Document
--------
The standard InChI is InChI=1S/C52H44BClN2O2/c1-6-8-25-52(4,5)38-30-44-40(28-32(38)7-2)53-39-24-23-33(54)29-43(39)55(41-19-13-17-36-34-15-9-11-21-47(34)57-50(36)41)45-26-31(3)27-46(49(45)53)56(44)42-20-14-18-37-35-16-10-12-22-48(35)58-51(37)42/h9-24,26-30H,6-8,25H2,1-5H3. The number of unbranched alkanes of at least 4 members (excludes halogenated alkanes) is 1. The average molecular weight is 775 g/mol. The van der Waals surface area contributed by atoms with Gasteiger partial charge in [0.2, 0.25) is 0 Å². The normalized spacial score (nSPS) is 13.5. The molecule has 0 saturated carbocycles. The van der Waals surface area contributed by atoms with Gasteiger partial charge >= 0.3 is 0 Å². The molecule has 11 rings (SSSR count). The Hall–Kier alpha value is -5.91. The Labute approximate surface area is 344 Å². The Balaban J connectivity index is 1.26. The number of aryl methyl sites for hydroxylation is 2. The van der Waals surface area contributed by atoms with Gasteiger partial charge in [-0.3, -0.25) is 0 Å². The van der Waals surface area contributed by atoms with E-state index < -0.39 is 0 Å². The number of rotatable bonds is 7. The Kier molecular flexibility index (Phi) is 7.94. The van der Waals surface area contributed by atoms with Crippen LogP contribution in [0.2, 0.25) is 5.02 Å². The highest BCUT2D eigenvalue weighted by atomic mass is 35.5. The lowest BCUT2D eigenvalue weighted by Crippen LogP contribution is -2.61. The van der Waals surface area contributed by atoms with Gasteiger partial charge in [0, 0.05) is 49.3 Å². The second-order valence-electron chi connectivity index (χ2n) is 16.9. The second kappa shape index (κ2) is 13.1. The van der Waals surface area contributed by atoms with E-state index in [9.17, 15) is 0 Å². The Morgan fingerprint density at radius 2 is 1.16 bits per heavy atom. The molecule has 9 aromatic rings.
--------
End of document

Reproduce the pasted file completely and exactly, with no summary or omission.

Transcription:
The standard InChI is InChI=1S/C52H44BClN2O2/c1-6-8-25-52(4,5)38-30-44-40(28-32(38)7-2)53-39-24-23-33(54)29-43(39)55(41-19-13-17-36-34-15-9-11-21-47(34)57-50(36)41)45-26-31(3)27-46(49(45)53)56(44)42-20-14-18-37-35-16-10-12-22-48(35)58-51(37)42/h9-24,26-30H,6-8,25H2,1-5H3. The number of unbranched alkanes of at least 4 members (excludes halogenated alkanes) is 1. The average molecular weight is 775 g/mol. The van der Waals surface area contributed by atoms with Gasteiger partial charge in [0.2, 0.25) is 0 Å². The normalized spacial score (nSPS) is 13.5. The molecule has 0 saturated carbocycles. The van der Waals surface area contributed by atoms with Gasteiger partial charge >= 0.3 is 0 Å². The molecule has 11 rings (SSSR count). The Hall–Kier alpha value is -5.91. The Labute approximate surface area is 344 Å². The Balaban J connectivity index is 1.26. The number of aryl methyl sites for hydroxylation is 2. The van der Waals surface area contributed by atoms with Gasteiger partial charge in [-0.3, -0.25) is 0 Å². The van der Waals surface area contributed by atoms with E-state index < -0.39 is 0 Å². The number of rotatable bonds is 7. The Kier molecular flexibility index (Phi) is 7.94. The van der Waals surface area contributed by atoms with Crippen LogP contribution in [0.2, 0.25) is 5.02 Å². The highest BCUT2D eigenvalue weighted by atomic mass is 35.5. The lowest BCUT2D eigenvalue weighted by Crippen LogP contribution is -2.61. The van der Waals surface area contributed by atoms with Gasteiger partial charge in [0, 0.05) is 49.3 Å². The second-order valence-electron chi connectivity index (χ2n) is 16.9. The second kappa shape index (κ2) is 13.1. The van der Waals surface area contributed by atoms with E-state index in [9.17, 15) is 0 Å². The Morgan fingerprint density at radius 2 is 1.16 bits per heavy atom. The molecule has 9 aromatic rings.